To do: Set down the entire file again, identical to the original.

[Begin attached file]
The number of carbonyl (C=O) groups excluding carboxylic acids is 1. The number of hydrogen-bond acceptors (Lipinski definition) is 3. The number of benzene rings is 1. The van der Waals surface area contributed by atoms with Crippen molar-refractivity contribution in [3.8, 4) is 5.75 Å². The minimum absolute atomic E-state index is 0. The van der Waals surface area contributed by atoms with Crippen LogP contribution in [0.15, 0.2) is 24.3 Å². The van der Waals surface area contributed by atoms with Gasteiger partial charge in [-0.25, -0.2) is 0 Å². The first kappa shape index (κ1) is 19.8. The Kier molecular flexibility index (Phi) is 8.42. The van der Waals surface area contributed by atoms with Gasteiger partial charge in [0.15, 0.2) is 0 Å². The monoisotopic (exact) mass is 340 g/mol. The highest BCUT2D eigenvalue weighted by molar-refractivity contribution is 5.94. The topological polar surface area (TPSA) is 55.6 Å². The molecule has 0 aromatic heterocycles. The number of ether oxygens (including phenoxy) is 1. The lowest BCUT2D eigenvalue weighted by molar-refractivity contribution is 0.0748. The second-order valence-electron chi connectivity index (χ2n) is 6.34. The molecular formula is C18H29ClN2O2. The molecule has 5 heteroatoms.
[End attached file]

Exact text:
The number of carbonyl (C=O) groups excluding carboxylic acids is 1. The number of hydrogen-bond acceptors (Lipinski definition) is 3. The number of benzene rings is 1. The van der Waals surface area contributed by atoms with Crippen molar-refractivity contribution in [3.8, 4) is 5.75 Å². The minimum absolute atomic E-state index is 0. The van der Waals surface area contributed by atoms with Crippen LogP contribution in [0.15, 0.2) is 24.3 Å². The van der Waals surface area contributed by atoms with Gasteiger partial charge in [-0.25, -0.2) is 0 Å². The first kappa shape index (κ1) is 19.8. The Kier molecular flexibility index (Phi) is 8.42. The van der Waals surface area contributed by atoms with Gasteiger partial charge in [0.15, 0.2) is 0 Å². The monoisotopic (exact) mass is 340 g/mol. The highest BCUT2D eigenvalue weighted by molar-refractivity contribution is 5.94. The topological polar surface area (TPSA) is 55.6 Å². The molecule has 0 aromatic heterocycles. The number of ether oxygens (including phenoxy) is 1. The lowest BCUT2D eigenvalue weighted by molar-refractivity contribution is 0.0748. The second-order valence-electron chi connectivity index (χ2n) is 6.34. The molecular formula is C18H29ClN2O2. The molecule has 5 heteroatoms.